God Put a Smile Upon Your Face [Australia CD] Play

As if 2002 wasn't monumental enough for Coldplay with the success of their second album, A Rush of Blood to the Head, 2003 was equally amazing thanks to singles like "The Scientist" and "Clocks" and the band's live CD/DVD set. To continue on in its classic modest fashion, the band released the God Put a Smile Upon Your Face EP just weeks after Live 2003. Coldplay enthusiasts should be pleased with this British import of B-sides and rarities, but for total completists, this EP matches the Japanese version of Clocks with the exception of the title track. If "God Put a Smile Upon Your Face" hasn't been on repeat play already, listening to this little gem is worthy enough to merit such an effort. Other highlights include the juicy pop number "Crests of Waves" and the haunting live version of "Yellow," which was specially recorded in December 2001 and broadcast on KCRW's Morning Becomes Eclectic. "Murder" and "Animals" are traditional Coldplay tracks, for they combine the lilting sentiments of Parachutes and the raw conscience of A Rush of Blood to the Head. Another standout release from the London foursome. [Videos for "Clocks" and "In My Place" are also included.] ~ MacKenzie Wilson, Rovi

Brothers & Sisters Play

The Brothers & Sisters EP was originally released in 1999 and only available as an import. Coldplay were mere babies when recording the three songs found here; however, the sophistication that would soon be Parachutes was already coming into form. Before Coldplay had a record deal in the States, they were primarily a singles band in the U.K. Next to the Safety and Blue Room EPs, Brothers & Sisters is one of the many that made them a favorite among the college and indie rock crowds across Europe. From the cold acoustic guitars and Chris Martin's icy vocals on the title track to the more dark and subdued "Easy to Please," one could sense that Coldplay would do something big. Whether they broke in America or not, they were still going to matter. Completists already know that, and Brothers & Sisters is mostly for them. ~ MacKenzie Wilson, Rovi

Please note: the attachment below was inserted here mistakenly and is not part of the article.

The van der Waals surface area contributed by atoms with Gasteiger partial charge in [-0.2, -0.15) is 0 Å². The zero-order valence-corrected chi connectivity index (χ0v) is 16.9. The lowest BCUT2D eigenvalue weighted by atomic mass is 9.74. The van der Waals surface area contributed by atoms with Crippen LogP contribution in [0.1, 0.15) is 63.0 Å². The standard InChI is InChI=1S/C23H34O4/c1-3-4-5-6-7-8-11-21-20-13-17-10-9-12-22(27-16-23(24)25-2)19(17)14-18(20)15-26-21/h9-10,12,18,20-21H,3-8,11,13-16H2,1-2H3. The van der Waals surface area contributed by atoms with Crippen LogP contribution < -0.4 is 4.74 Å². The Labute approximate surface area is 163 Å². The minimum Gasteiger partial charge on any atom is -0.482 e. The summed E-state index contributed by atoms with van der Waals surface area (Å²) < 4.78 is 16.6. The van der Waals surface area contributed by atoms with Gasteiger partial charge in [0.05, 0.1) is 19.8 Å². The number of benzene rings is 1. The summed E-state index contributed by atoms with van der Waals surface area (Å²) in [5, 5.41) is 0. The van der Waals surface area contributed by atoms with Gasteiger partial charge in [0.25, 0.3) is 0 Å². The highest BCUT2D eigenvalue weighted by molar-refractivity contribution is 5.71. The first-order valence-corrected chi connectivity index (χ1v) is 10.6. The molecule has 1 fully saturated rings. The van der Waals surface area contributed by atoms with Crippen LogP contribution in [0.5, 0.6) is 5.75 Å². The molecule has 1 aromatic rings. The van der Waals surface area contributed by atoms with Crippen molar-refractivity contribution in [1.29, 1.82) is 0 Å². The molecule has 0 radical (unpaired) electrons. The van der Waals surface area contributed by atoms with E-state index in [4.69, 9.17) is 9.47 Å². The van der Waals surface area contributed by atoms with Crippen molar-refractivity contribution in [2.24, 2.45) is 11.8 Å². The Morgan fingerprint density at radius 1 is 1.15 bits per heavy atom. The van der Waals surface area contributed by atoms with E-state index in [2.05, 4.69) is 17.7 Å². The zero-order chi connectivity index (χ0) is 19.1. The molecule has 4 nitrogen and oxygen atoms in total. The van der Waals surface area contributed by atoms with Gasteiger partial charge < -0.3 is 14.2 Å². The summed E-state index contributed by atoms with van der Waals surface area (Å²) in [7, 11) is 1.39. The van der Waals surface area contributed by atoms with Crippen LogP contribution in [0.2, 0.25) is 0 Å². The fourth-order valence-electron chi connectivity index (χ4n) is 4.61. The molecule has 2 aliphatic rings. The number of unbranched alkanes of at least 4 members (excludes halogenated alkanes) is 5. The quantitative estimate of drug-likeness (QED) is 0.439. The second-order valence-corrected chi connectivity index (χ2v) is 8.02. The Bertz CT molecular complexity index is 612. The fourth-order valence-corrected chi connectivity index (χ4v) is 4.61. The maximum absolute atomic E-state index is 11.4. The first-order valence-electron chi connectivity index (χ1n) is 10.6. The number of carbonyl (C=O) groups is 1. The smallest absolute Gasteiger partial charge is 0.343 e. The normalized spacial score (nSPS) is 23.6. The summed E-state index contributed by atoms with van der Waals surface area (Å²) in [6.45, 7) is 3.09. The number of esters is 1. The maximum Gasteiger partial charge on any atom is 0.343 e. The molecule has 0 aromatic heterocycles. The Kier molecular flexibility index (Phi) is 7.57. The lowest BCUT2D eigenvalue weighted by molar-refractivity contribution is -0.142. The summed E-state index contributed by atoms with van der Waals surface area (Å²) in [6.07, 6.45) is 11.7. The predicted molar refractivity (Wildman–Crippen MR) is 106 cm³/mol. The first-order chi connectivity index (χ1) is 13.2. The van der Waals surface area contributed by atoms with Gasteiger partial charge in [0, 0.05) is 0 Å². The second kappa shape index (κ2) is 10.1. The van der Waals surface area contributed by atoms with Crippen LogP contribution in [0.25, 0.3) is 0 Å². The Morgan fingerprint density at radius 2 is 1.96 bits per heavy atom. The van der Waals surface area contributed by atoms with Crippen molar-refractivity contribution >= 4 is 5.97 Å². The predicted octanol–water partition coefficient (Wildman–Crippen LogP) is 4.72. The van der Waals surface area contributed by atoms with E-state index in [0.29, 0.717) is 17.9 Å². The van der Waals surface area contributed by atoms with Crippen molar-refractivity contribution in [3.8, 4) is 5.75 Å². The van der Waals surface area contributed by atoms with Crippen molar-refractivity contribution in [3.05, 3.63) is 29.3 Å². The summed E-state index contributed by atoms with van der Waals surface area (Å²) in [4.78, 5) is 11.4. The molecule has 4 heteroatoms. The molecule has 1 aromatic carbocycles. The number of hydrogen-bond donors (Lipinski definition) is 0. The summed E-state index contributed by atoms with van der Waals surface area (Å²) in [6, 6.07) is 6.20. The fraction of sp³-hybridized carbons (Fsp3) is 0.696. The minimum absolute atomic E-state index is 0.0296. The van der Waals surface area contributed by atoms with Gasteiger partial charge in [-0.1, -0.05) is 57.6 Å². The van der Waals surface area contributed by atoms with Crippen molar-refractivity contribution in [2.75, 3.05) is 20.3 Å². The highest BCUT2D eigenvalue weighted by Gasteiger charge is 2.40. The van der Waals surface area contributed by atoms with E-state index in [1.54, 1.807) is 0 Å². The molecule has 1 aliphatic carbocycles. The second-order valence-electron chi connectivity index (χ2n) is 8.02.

The Blue Room Play

The Blue Room EP is Coldplay's first release for Parlophone. The limited-edition five-track piece is well-crafted with lush harmonies and Martin's harking vocals reflect common dream pop melodies similar to Gene frontman Martin Rossiter. "Such a Rush" is outstanding. ~ MacKenzie Wilson, Rovi

Limited Edition Tour Pack Play

A limited-edition released as a tie-in to Coldplay's 2009 tour -- hence the name Tour Pack -- this set combines all of the band's first four albums in one package offered at a bargain-basement price. There is no extra material, and the packaging is pretty perfunctory but this is an easy, dirt-cheap way to get all of Coldplay's albums at once. ~ Stephen Thomas Erlewine, Rovi